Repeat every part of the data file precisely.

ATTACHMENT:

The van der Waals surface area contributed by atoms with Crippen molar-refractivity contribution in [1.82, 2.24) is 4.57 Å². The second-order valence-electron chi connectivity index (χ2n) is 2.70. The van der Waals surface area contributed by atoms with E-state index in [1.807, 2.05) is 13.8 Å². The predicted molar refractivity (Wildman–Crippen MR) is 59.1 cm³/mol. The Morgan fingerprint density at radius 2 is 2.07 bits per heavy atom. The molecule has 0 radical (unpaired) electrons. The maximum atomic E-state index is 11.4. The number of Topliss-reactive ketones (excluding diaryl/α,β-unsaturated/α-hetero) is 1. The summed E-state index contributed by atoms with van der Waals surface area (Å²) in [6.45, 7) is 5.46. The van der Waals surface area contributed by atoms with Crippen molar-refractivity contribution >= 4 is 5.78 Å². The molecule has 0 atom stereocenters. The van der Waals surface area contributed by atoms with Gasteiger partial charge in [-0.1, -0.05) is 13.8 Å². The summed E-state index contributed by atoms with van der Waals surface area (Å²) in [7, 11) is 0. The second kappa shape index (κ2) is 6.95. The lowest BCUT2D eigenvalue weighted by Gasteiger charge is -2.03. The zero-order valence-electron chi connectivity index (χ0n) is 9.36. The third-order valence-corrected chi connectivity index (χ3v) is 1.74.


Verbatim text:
The van der Waals surface area contributed by atoms with Crippen molar-refractivity contribution in [1.82, 2.24) is 4.57 Å². The second-order valence-electron chi connectivity index (χ2n) is 2.70. The van der Waals surface area contributed by atoms with E-state index in [1.807, 2.05) is 13.8 Å². The predicted molar refractivity (Wildman–Crippen MR) is 59.1 cm³/mol. The Morgan fingerprint density at radius 2 is 2.07 bits per heavy atom. The molecule has 0 radical (unpaired) electrons. The maximum atomic E-state index is 11.4. The number of Topliss-reactive ketones (excluding diaryl/α,β-unsaturated/α-hetero) is 1. The summed E-state index contributed by atoms with van der Waals surface area (Å²) in [6.45, 7) is 5.46. The van der Waals surface area contributed by atoms with Crippen molar-refractivity contribution >= 4 is 5.78 Å². The molecule has 0 atom stereocenters. The van der Waals surface area contributed by atoms with Gasteiger partial charge in [-0.1, -0.05) is 13.8 Å². The summed E-state index contributed by atoms with van der Waals surface area (Å²) in [7, 11) is 0. The second kappa shape index (κ2) is 6.95. The lowest BCUT2D eigenvalue weighted by Gasteiger charge is -2.03. The zero-order valence-electron chi connectivity index (χ0n) is 9.36. The third-order valence-corrected chi connectivity index (χ3v) is 1.74.